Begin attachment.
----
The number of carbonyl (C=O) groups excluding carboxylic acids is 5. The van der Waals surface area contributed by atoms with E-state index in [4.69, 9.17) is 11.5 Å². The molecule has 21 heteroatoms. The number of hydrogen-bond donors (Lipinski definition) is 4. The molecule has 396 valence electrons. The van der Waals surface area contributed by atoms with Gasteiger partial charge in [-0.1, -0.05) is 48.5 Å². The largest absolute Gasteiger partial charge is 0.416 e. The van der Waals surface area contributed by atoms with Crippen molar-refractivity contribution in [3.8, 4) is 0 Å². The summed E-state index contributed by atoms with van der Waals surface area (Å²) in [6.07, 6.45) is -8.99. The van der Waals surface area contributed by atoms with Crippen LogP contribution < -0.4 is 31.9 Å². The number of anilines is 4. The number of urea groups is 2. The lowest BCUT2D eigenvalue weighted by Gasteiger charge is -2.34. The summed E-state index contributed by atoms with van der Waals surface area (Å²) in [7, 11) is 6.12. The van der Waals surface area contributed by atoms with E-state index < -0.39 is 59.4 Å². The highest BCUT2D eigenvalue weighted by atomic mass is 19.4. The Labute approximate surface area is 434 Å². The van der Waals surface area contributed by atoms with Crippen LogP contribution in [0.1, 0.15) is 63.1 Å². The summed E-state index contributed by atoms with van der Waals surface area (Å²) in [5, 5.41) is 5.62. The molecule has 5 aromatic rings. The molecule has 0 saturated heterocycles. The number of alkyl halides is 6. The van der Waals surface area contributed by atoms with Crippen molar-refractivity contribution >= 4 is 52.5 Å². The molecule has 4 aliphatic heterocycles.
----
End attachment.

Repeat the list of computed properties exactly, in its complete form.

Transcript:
The number of carbonyl (C=O) groups excluding carboxylic acids is 5. The van der Waals surface area contributed by atoms with E-state index in [4.69, 9.17) is 11.5 Å². The molecule has 21 heteroatoms. The number of hydrogen-bond donors (Lipinski definition) is 4. The molecule has 396 valence electrons. The van der Waals surface area contributed by atoms with Gasteiger partial charge in [-0.1, -0.05) is 48.5 Å². The largest absolute Gasteiger partial charge is 0.416 e. The van der Waals surface area contributed by atoms with Crippen molar-refractivity contribution in [3.8, 4) is 0 Å². The summed E-state index contributed by atoms with van der Waals surface area (Å²) in [6.07, 6.45) is -8.99. The van der Waals surface area contributed by atoms with Crippen LogP contribution < -0.4 is 31.9 Å². The number of anilines is 4. The number of urea groups is 2. The lowest BCUT2D eigenvalue weighted by Gasteiger charge is -2.34. The summed E-state index contributed by atoms with van der Waals surface area (Å²) in [7, 11) is 6.12. The van der Waals surface area contributed by atoms with E-state index < -0.39 is 59.4 Å². The highest BCUT2D eigenvalue weighted by atomic mass is 19.4. The Labute approximate surface area is 434 Å². The van der Waals surface area contributed by atoms with Crippen LogP contribution in [0.1, 0.15) is 63.1 Å². The summed E-state index contributed by atoms with van der Waals surface area (Å²) in [5, 5.41) is 5.62. The molecule has 5 aromatic rings. The molecule has 0 saturated heterocycles. The number of alkyl halides is 6. The van der Waals surface area contributed by atoms with Crippen molar-refractivity contribution >= 4 is 52.5 Å². The molecule has 4 aliphatic heterocycles.